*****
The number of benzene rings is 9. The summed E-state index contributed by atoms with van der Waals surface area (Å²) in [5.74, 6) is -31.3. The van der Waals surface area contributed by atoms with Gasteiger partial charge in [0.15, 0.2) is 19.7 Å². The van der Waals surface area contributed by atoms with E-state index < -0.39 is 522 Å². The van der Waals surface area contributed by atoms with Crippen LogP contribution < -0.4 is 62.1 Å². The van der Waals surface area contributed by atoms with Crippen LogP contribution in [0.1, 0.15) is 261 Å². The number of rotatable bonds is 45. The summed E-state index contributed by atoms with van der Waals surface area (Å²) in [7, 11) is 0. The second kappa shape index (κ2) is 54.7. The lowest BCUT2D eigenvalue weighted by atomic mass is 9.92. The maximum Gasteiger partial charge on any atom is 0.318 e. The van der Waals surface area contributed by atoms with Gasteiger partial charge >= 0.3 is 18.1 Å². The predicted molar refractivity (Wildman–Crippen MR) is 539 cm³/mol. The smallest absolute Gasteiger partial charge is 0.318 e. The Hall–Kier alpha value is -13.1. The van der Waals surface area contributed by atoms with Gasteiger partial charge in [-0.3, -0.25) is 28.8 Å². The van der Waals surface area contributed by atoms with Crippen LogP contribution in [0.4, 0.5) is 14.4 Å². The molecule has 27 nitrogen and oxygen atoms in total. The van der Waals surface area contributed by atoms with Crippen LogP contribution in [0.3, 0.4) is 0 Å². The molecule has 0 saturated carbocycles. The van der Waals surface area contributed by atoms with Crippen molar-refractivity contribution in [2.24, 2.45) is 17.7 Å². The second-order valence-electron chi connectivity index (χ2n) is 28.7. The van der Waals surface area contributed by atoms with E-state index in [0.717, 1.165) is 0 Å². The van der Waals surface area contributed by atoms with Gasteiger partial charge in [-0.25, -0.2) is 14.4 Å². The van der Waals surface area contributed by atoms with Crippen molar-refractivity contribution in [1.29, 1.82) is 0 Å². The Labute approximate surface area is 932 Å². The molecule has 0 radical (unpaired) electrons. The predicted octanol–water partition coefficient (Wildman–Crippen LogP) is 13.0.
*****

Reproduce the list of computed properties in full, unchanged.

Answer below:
The number of benzene rings is 9. The summed E-state index contributed by atoms with van der Waals surface area (Å²) in [5.74, 6) is -31.3. The van der Waals surface area contributed by atoms with Gasteiger partial charge in [0.15, 0.2) is 19.7 Å². The van der Waals surface area contributed by atoms with E-state index < -0.39 is 522 Å². The van der Waals surface area contributed by atoms with Crippen LogP contribution < -0.4 is 62.1 Å². The van der Waals surface area contributed by atoms with Crippen LogP contribution in [0.1, 0.15) is 261 Å². The number of rotatable bonds is 45. The summed E-state index contributed by atoms with van der Waals surface area (Å²) in [7, 11) is 0. The second kappa shape index (κ2) is 54.7. The lowest BCUT2D eigenvalue weighted by atomic mass is 9.92. The maximum Gasteiger partial charge on any atom is 0.318 e. The van der Waals surface area contributed by atoms with Gasteiger partial charge >= 0.3 is 18.1 Å². The predicted molar refractivity (Wildman–Crippen MR) is 539 cm³/mol. The smallest absolute Gasteiger partial charge is 0.318 e. The Hall–Kier alpha value is -13.1. The van der Waals surface area contributed by atoms with Gasteiger partial charge in [-0.3, -0.25) is 28.8 Å². The van der Waals surface area contributed by atoms with Crippen LogP contribution in [0.4, 0.5) is 14.4 Å². The molecule has 27 nitrogen and oxygen atoms in total. The van der Waals surface area contributed by atoms with Crippen LogP contribution in [0.3, 0.4) is 0 Å². The molecule has 0 saturated carbocycles. The van der Waals surface area contributed by atoms with Crippen molar-refractivity contribution in [2.24, 2.45) is 17.7 Å². The second-order valence-electron chi connectivity index (χ2n) is 28.7. The van der Waals surface area contributed by atoms with E-state index in [0.717, 1.165) is 0 Å². The van der Waals surface area contributed by atoms with Gasteiger partial charge in [-0.25, -0.2) is 14.4 Å². The van der Waals surface area contributed by atoms with Crippen molar-refractivity contribution in [1.29, 1.82) is 0 Å². The Labute approximate surface area is 932 Å². The molecule has 0 radical (unpaired) electrons. The predicted octanol–water partition coefficient (Wildman–Crippen LogP) is 13.0.